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Andrew Marvell in To His Coy Mistress and Robert Herrick in “To the Virgin to Make Much Time Embrace Their Sexuality

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While both Andrew Marvell in “To His Coy Mistress” and Robert Herrick in “To the Virgin to Make Much Time,” both poems express the same idea of Carpe Diem, Marvell wants his mistress to give into his seduction by persuading her with images of worms crawling inside of her and Herrick is asking all young women to deference the idea of embracing their sexuality and to enjoy beauty while one still has it.

The speaker of Herrick's poem stressed the short-lived character of life and to take advantage of their youth to promptly celebrate life, to be amiable, to take chances, and the pleasures it has to offer. Nonetheless, the speaker
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The second stanza of the poem takes a shift. He urges that they are to die soon and that life is too short while death is forever. In lines 27 to 28, the speaker scares her by saying worms will try to take her virginity if she doesn't sleep with him now. As for the third stanza, the speaker is simplifying what is going to happen when she dies, so why not use up her precious time now?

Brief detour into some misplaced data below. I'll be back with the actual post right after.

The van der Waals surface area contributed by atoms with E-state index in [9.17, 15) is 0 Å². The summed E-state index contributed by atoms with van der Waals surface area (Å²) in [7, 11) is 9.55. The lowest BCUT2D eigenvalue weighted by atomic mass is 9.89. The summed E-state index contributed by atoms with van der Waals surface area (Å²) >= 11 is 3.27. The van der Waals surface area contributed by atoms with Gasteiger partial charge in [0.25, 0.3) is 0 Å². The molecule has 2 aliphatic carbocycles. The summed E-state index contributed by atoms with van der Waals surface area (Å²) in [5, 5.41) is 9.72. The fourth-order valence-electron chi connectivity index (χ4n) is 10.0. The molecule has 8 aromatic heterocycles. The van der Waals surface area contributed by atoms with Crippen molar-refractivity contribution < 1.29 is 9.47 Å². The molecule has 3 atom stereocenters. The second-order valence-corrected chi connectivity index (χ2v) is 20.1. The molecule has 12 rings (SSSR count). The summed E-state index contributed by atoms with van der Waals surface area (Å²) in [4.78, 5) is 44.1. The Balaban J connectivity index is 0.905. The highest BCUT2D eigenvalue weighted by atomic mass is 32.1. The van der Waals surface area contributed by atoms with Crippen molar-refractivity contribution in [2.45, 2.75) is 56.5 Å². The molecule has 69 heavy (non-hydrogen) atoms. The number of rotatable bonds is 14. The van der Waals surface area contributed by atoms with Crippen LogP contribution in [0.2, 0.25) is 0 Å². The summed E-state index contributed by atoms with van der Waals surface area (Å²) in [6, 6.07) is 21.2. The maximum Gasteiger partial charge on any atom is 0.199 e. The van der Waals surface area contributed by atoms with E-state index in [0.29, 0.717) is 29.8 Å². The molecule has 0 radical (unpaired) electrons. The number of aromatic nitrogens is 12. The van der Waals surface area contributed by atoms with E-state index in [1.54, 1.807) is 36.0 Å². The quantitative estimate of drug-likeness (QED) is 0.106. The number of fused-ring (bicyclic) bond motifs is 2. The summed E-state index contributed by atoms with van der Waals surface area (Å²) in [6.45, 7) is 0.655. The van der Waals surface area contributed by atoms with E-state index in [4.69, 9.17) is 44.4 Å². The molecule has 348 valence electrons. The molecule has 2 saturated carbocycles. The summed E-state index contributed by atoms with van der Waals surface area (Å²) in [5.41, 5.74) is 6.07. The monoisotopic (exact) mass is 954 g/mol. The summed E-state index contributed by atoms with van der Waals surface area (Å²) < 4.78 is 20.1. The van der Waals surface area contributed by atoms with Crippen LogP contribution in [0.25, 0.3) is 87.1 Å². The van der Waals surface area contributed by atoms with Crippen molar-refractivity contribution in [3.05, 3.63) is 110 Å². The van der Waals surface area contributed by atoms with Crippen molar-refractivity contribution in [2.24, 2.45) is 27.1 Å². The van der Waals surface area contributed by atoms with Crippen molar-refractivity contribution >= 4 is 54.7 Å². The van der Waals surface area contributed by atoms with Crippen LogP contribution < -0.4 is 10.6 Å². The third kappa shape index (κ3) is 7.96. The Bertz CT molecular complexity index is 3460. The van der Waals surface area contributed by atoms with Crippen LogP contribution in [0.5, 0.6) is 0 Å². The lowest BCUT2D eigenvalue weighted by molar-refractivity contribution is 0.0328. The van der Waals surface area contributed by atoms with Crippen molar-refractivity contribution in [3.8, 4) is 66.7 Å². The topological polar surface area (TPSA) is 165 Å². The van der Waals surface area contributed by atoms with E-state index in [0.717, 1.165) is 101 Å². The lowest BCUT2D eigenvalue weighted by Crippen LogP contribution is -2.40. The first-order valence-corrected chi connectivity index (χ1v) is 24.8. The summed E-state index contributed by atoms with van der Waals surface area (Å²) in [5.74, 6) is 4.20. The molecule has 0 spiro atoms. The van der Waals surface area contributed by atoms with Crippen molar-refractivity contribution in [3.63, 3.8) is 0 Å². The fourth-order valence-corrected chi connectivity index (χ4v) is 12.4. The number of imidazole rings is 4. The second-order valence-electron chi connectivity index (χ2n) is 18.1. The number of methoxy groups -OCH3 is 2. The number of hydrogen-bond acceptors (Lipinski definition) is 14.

While Herrick is addressing young women encouraging them to grasp their sexuality while in Marvell's poem, his speaker is persuading the women to commit in the sex act with him personally. On the other hand, both poems take after the “Carpe Diem” idea of living in the now and being merry while tomorrow humans may die or loved ones may. Both Herrick and Marvell dramatize the idea of pleasure, how it should not be held back because dying is destined. Not only that, but both poems seem to almost be like letters to someone. Marvell's poem is very powerful when describing how worms will burrow into his mistress when dead and is more personal while Herrick's is more soothing without the disgusting image and is for all young ladies. Urging women to loose their virginity is one of the big themes of both poems, except Marvell is acting as a
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